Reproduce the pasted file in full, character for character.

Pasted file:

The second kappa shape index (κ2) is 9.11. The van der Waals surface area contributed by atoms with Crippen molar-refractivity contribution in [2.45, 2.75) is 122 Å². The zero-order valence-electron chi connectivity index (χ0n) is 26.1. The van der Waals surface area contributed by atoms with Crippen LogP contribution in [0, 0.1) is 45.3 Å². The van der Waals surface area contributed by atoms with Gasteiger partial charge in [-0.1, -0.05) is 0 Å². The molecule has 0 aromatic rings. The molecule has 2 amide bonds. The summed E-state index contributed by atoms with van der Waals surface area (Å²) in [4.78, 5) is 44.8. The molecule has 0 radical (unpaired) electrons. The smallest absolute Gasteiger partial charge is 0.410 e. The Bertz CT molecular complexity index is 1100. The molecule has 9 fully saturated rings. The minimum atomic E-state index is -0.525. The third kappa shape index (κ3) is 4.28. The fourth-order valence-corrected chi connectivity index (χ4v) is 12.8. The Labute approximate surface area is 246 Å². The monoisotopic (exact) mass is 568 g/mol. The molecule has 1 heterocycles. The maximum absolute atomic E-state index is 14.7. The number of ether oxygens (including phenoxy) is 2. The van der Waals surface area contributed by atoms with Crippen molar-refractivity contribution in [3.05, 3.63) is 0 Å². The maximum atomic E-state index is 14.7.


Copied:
The second kappa shape index (κ2) is 9.11. The van der Waals surface area contributed by atoms with Crippen molar-refractivity contribution in [2.45, 2.75) is 122 Å². The zero-order valence-electron chi connectivity index (χ0n) is 26.1. The van der Waals surface area contributed by atoms with Crippen LogP contribution in [0, 0.1) is 45.3 Å². The van der Waals surface area contributed by atoms with Gasteiger partial charge in [-0.1, -0.05) is 0 Å². The molecule has 0 aromatic rings. The molecule has 2 amide bonds. The summed E-state index contributed by atoms with van der Waals surface area (Å²) in [4.78, 5) is 44.8. The molecule has 0 radical (unpaired) electrons. The smallest absolute Gasteiger partial charge is 0.410 e. The Bertz CT molecular complexity index is 1100. The molecule has 9 fully saturated rings. The minimum atomic E-state index is -0.525. The third kappa shape index (κ3) is 4.28. The fourth-order valence-corrected chi connectivity index (χ4v) is 12.8. The Labute approximate surface area is 246 Å². The monoisotopic (exact) mass is 568 g/mol. The molecule has 1 heterocycles. The maximum absolute atomic E-state index is 14.7. The number of ether oxygens (including phenoxy) is 2. The van der Waals surface area contributed by atoms with Crippen molar-refractivity contribution in [3.05, 3.63) is 0 Å². The maximum atomic E-state index is 14.7.